How high inflation pressures companies to automate jobs
LISTEN: GPB's Peter Biello speaks with Dr. Patrick Dicks about the connections between automation, inflation and crime.
Research shows an increase in crime is caused in part by economic stress, and that stress is caused by a variety of things. Right now in Georgia two things are major contributors: inflation and the automation of jobs that were once performed by people.
Dr. Patrick Dicks has been researching the connection between automation, inflation, poverty and crime. He spoke with GPB's Peter Biello.
Peter Biello: I want to start first with the connection between economic stress and crime. How would you connect those things?
Dr. Patrick Dicks: When you don't have money — with the price of everything? I was looking at statistics: The average one-bedroom apartment in Atlanta is $1,936. The average American only makes about $40,000 a year. So when you don't have the correct funds or enough money to pay, people are going to go out by any means necessary to fill that void so they can have shelter, food, etc. for their families. So that definitely influences the rise in crime.
Peter Biello: You have also done some research on automation. I want to ask you about that, in part because this has been a concern for economists for quite some time now. Can you talk a little bit about the concerns about the rise in jobs becoming automated and the rise in crime.
Dr. Patrick Dicks: With the price of labor going up with inflation, a lot of companies now are saying, "Okay, time out. If you want $15 an hour, what does it cost me to automate that process? If I can spend $2 to $3 million to get the machine in here and all I have to do is pay a licensing fee—" So companies are looking out and saying, "People don't want to come back to work. People are saying, 'I need a higher wage.' Let's find out and research how we can make things more efficient." The theory of any business is to do more with less, but continuous flow. Keep things, keep running. That's why automation is becoming more paramount. How can we continue to make a process run more efficient with less people?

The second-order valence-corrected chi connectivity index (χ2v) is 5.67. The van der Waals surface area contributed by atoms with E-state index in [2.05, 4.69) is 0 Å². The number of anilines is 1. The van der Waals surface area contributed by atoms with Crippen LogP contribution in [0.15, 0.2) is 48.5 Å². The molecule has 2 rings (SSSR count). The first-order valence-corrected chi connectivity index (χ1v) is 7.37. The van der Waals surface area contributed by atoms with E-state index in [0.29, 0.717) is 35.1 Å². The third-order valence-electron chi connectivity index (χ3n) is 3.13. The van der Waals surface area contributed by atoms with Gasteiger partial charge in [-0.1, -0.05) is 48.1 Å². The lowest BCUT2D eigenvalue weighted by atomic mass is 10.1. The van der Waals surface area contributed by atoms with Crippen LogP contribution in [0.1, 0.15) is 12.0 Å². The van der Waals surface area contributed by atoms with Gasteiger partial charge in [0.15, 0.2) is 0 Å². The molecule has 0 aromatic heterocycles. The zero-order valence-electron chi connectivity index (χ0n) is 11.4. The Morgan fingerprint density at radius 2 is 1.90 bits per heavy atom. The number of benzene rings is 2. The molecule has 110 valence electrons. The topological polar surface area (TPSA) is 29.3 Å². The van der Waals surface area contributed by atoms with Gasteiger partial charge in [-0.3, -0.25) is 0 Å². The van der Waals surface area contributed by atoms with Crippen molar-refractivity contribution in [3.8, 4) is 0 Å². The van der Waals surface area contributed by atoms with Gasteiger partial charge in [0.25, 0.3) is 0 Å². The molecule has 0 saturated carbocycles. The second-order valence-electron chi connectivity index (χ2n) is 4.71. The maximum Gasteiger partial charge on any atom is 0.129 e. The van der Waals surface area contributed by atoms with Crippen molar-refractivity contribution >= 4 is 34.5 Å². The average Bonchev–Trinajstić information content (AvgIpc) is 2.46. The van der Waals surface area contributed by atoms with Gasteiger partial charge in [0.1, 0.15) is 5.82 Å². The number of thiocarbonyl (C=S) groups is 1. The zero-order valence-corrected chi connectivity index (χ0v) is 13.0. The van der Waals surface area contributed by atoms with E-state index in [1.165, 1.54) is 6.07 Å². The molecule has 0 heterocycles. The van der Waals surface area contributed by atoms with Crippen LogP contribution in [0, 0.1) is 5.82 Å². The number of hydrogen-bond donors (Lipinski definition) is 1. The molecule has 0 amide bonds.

Peter Biello: Under Gov. Kemp's administration, we've seen a lot of green jobs come into Georgia. Is that in itself a concern?
Dr. Patrick Dicks: So those jobs are coming. What they're not telling people is these jobs are for specialized skill sets. In my research, you have a specialized skill set so the thing that will be deemed as transferable. Those jobs are coming for people that have the skill set and have the technical and analytical skills to complete those tasks.
Peter Biello: So in other words, Georgia needs to prepare for people to come in from out of state for these jobs. These aren't things that are going to be easily filled by people who happen to already be here.
Dr. Patrick Dicks: No, unless they have a STEM background or they have a blue collar background because to put down those solar panels or, you know, a solar farm, that requires someone that knows about architecture, somebody that knows about construction. So it is a special — specialized skill set. And then you have the people that actually have to run it. Many of those things are run by computer systems. So we have to remember if we're taking energy and storing it at 3:00 in the morning, we have to have ... some kind of computer software that could say, "Hey, this area is using more. If somebody is not there, can this thing still run?" So the specialized skill sets that are coming in — it's just like when they say manufacturing jobs are coming back to America. They may be coming back, but for who? They have advanced manufacturing now that builds cars. They are trying to take people out of every facet of the operation.
Peter Biello: So what kind of jobs are going to be left for human beings to do, in your view, once automation reaches its peak?
Dr. Patrick Dicks: Primarily blue collar jobs. You know, HVAC, electrical. Over here, I'll give a perfect example. We had that record freeze the week of —nthe week before Christmas, I think it was that weekend I saw on the news pipes over here bursting, sheet rock, electrical. None of that was white collar. That was blue collar. Those guys over here made millions of dollars because you can't just have water pouring out. Those types of jobs are going to be here. People that can fix things, electrical HVAC, landscaping, construction. Once they start building an interstate, they may have the aid of a computer system to help them, but it still takes manual labor to get there. Somebody has to bring the I-beams to build buildings, and the other kind of white collar jobs that will be here will be technical and analytical. The days of just getting a degree out of college saying, "I'm going to work a posh job" are over. I mean, those jobs are over. Those jobs are going to be gone. We don't really need people to do a lot of things anymore. And my saying is: if your job or skill is not helping move society forward, you are going to become obsolete. So those are the fields and the skill sets that you're going to have to have to be marketable and employable in the future.